Cindy Speaker:  Good afternoon, and thanks for joining us today. My name is Cindy Speaker. I have with me Noell Black, a disability representative with Gardberg & Kemmerly.

Noell Black: Hey, Cindy.

Cindy Speaker: How are you?

Noell Black: I’m doing good.

Cindy Speaker: Good. Always good to see you.

Noell Black:  Thank you, and you too.

Cindy Speaker:  I know you’re keeping busy down there.

Noell Black: Yes, we have been very busy here.

Cindy Speaker: Busy is good.

Noell Black: Yes.

Cindy Speaker:  Means you’re helping a lot of people.

Noell Black: I hope so, yes. Been our goal. We have a lot of clients come in.

Cindy Speaker:  Uh huh, that’s good. I’m not surprised. The word gets around.

Noell Black:  Well, good.

Cindy Speaker: Well, we’re going to talk today about some of the most frequently-asked questions relative to Social Security disability. So let’s start off and talk about if someone becomes disabled, when should they file for Social Security disability?

Noell Black: Yeah, today I just wanted to get back to the basics, and the basics are don’t wait. When you see that you’re unable to work anymore, you have a disability that is causing you to be disabled, go ahead and file now. Social Security process is a long process, as I have said on your show several times. It takes a long time, and so the sooner you get started, the sooner you get benefits. You can call your local office, you can call our office, and you can go online to Social Security’s website, which is www.SSA.gov.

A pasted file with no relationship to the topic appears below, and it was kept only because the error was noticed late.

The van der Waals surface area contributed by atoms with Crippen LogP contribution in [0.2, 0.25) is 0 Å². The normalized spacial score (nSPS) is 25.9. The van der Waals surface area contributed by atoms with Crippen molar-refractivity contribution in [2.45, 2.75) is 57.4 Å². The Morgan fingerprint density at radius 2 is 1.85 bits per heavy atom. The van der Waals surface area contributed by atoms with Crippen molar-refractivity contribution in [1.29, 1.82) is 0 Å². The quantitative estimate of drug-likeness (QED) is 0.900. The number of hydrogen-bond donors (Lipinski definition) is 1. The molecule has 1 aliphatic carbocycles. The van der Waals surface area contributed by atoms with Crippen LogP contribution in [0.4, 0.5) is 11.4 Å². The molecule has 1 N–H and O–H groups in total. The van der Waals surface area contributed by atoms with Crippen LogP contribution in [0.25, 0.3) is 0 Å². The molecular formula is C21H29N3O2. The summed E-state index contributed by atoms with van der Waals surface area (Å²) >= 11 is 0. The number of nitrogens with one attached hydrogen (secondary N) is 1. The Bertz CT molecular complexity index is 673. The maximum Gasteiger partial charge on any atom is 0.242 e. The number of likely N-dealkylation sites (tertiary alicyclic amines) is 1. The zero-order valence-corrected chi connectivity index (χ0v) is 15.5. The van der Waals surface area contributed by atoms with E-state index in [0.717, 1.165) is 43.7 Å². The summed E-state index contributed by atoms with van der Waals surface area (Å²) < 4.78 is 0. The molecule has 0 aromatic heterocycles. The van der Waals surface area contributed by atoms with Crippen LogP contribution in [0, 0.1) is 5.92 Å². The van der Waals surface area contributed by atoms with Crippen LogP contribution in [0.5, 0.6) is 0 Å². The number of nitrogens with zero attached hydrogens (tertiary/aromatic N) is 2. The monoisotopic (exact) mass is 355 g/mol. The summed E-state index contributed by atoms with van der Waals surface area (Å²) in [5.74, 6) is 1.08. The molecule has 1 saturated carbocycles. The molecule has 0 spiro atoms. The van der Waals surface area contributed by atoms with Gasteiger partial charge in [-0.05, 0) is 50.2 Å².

Cindy Speaker: Okay, and what kind of documentation is needed to file a claim?

Noell Black: Well, there’s several things that you’re needing depending on what type of claim that you file. There’s basically two types of Social Security disability, and I’m just getting down to basic explanation here.

Noell Black:  One is disability insurance benefits, and that is what you pay into when you’re working, what comes out of your paycheck every week, those tax dollars. The second is supplemental security income, which is the welfare portion, and that is for those who have not worked enough, for children’s claims. And so depending on what kind of case you have, then that depends on what kind of information that you need. If you worked five out of the last 10 years, then you probably qualify for the disability claim under what you paid into, and those applications can be filed online.

Noell Black: I would like to note, and we have a lot of clients that come in with this problem, when you’re on there it asks you a lot of questions. So you need your medications list, you need the different doctors that are treating you, because you have to input their addresses, names, everything. And until you complete that whole application process and see on the page where it says: “Your application has been submitted, confirmation page,” your application is not done. Sometimes people get tired, they’re missing information, so they log out. It’ll give them a reentry number, but just know until you complete all of that, you have not filed an application for disability yet.

Cindy Speaker: Wow, so it’s pretty extensive.

Noell Black: Yeah, and we do app assist appointments here, in the office, where we help people go online and file those applications if they don’t have access to a computer or have any kind of problems doing that.

Noell Black: The second type of claim we can’t help with. You do have to contact the local office, and you can do it either in person or on the phone. And we always recommend in person because unfortunately, things get lost in the mail when you’re waiting on them to mail you things and you mail it back. Because you do have to supply them with all the same information as you needed in the disability insurance claim, but you also have to give them income information. Because it is under the welfare program, you have to show how you’re paying your bills, who you live with, sometimes the income of the people in the household, and savings and checking account, banking information. So I just think that it’s important for people to go and file that in person.